The Book of Theseus Summary
While Aegeus is king of Athens, the women of Scythia rebel against the men and elect Hippolyta queen. Theseus proposes to purge this sin and set sail with an army to fight the Amazons. When Theseus attacks the fortress of Queen Hippolyta, he receives a message from her saying that he should desist or he will be driven away. He in turn tells her that she must surrender or die. Hippolyta decides to surrender under a pact whereby she becomes Theseus’s bride. After the wedding, Theseus is struck by the beauty of Hippolyta’s sister Emilia.
Two years later, Theseus, Hippolyta, and Emilia sail to Athens. On his return Theseus learns that Creon attacked Thebes and, hating the Greeks, prohibited the burial of the dead Thebans. Theseus vows to defeat Creon so that the dead men of the weeping Athenian women can have a proper burial. Theseus and his men follow the women to the scene of battle and confront Creon. After the warriors challenge one another, the two armies fight. During the battle Theseus encounters Creon and kills him. Creon’s men flee to the mountains. Theseus then tells the women to collect the bodies of their men and burn them in proper ceremony.
Meanwhile, some Athenian soldiers find two wounded youths of Creon’s army, Palaemon and Arcites, whose armor shows them to be of royal blood. When they are brought before Theseus, he has them taken as prisoners back to Athens. Several days after his triumphant return to Athens, Theseus summons Palaemon and Arcites and sentences them to eternal imprisonment in the palace, where, because of their station, they will be treated well.
On a day in the following spring, as Arcites is opening the window of his prison chamber, he sees Emilia in the garden below. He is so overwhelmed by her beauty that he believes her to be Venus. Arcites summons Palaemon; both immediately acknowledge their love for her. Emilia hears them and leaves, but every morning she returns and, because of her vanity, sings in the garden below their window. Each day the youths become more in love with her. In the autumn, however, she ceases her morning stroll, and Palaemon and Arcites become desperate.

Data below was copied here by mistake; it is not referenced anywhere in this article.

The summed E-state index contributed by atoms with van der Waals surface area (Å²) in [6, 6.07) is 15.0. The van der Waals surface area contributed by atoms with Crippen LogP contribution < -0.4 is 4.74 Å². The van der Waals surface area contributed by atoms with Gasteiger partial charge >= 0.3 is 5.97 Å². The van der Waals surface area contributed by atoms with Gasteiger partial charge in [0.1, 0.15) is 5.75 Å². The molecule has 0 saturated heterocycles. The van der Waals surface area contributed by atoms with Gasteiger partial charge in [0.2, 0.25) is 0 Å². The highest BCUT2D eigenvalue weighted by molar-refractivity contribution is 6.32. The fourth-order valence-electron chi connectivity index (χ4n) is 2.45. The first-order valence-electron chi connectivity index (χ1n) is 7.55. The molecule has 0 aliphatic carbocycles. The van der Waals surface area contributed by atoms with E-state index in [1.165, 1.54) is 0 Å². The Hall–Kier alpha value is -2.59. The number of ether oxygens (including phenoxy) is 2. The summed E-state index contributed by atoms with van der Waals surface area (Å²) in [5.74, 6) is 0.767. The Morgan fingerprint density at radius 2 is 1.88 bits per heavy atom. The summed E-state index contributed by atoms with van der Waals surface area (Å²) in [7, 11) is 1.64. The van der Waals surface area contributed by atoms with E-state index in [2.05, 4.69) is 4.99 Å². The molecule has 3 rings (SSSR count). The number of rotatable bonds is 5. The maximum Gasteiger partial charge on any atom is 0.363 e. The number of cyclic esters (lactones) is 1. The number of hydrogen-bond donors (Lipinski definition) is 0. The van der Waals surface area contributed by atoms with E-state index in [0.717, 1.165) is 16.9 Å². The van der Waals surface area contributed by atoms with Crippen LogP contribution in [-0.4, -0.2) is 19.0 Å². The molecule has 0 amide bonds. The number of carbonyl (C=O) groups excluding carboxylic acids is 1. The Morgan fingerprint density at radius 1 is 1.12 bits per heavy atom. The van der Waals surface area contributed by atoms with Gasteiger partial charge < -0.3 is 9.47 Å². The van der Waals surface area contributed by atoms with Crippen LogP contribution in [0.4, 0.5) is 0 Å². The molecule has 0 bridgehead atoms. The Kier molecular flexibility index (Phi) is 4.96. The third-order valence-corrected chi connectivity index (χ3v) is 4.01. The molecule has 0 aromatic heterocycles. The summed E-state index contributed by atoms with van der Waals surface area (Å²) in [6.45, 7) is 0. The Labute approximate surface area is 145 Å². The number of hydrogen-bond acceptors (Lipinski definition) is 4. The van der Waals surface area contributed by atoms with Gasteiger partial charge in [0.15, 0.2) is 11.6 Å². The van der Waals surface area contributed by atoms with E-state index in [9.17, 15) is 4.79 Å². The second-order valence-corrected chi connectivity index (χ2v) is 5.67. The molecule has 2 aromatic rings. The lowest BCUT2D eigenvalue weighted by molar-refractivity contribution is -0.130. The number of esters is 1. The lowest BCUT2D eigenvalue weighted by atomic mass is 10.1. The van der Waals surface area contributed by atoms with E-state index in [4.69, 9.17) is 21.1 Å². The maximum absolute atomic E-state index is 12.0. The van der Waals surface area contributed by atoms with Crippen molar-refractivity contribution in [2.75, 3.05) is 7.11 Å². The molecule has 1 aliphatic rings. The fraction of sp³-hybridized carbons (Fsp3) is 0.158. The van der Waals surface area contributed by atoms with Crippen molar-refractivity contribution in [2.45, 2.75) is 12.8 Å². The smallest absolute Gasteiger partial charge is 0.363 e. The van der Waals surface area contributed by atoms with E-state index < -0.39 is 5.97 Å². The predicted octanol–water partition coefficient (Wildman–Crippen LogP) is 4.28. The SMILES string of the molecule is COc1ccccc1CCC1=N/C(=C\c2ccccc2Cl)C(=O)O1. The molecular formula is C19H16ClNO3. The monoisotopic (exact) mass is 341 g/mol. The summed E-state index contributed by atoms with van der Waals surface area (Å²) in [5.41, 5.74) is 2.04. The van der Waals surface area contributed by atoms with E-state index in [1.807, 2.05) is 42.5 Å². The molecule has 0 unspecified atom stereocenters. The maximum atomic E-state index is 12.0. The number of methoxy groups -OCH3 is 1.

At that time Theseus is visited by his friend Peirithous. When Theseus mentions his two prisoners to Peirithous, the visitor asks to see them. Peirithous, recognizing Arcites as an old friend, requests that Theseus release him. Arcites leaves Athens with great sadness, for he does not wish to leave his companion Palaemon in prison, nor does he want to lose his opportunity of seeing Emilia. Palaemon believes that Arcites is fortunate in being able to travel and alleviate his pain while he is forced to be confined.
Later, calling himself Pentheus, Arcites returns to Athens in disguise. He manages to obtain a position with Theseus and becomes his favorite servant. He is not able to keep his identity secret from Emilia, but she does not reveal what she knows and he is able to contain his desire for her by sleeping in a field three miles from the city. There he prays each night to Venus to encourage Emilia to love him. One morning, as Arcites returns to the palace from his abode, one of Palaemon’s servants hears Arcites’ lamentations and discovers his true identity. He returns to the prison and tells Palaemon that Pentheus is actually Arcites. This information enrages Palaemon. He decides to escape and win Emilia by armed force.
With the help of his servant, who intoxicates the guards, Palaemon escapes and goes to an inn. The next morning he arms himself and goes to the place where Arcites sleeps. After professing their love for Emilia, the kinsmen decide that a sword fight will determine who should vie for her hand. They begin to fight savagely.